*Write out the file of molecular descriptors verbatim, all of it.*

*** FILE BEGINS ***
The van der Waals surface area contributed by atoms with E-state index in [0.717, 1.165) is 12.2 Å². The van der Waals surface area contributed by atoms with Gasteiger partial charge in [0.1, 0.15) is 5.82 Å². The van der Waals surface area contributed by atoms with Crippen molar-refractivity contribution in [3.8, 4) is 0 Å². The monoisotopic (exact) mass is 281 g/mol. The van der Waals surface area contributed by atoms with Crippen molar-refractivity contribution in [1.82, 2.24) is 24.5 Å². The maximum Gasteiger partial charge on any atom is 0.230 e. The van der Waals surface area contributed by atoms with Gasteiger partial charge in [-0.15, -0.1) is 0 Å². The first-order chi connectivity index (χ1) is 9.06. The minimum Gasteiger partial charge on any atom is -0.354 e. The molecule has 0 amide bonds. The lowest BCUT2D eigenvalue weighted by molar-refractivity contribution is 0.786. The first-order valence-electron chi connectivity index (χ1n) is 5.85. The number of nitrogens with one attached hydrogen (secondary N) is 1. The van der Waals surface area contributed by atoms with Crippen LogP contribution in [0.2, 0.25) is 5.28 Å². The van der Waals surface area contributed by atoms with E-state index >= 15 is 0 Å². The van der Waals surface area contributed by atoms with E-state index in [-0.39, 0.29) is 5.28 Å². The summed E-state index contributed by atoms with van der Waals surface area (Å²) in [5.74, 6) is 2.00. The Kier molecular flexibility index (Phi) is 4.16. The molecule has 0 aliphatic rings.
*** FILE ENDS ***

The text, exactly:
The van der Waals surface area contributed by atoms with E-state index in [0.717, 1.165) is 12.2 Å². The van der Waals surface area contributed by atoms with Gasteiger partial charge in [0.1, 0.15) is 5.82 Å². The van der Waals surface area contributed by atoms with Crippen molar-refractivity contribution in [3.8, 4) is 0 Å². The monoisotopic (exact) mass is 281 g/mol. The van der Waals surface area contributed by atoms with Crippen molar-refractivity contribution in [1.82, 2.24) is 24.5 Å². The maximum Gasteiger partial charge on any atom is 0.230 e. The van der Waals surface area contributed by atoms with Gasteiger partial charge in [-0.15, -0.1) is 0 Å². The first-order chi connectivity index (χ1) is 9.06. The minimum Gasteiger partial charge on any atom is -0.354 e. The molecule has 0 amide bonds. The lowest BCUT2D eigenvalue weighted by molar-refractivity contribution is 0.786. The first-order valence-electron chi connectivity index (χ1n) is 5.85. The number of nitrogens with one attached hydrogen (secondary N) is 1. The van der Waals surface area contributed by atoms with Crippen LogP contribution in [0.2, 0.25) is 5.28 Å². The van der Waals surface area contributed by atoms with E-state index >= 15 is 0 Å². The van der Waals surface area contributed by atoms with E-state index in [-0.39, 0.29) is 5.28 Å². The summed E-state index contributed by atoms with van der Waals surface area (Å²) in [5.74, 6) is 2.00. The Kier molecular flexibility index (Phi) is 4.16. The molecule has 0 aliphatic rings.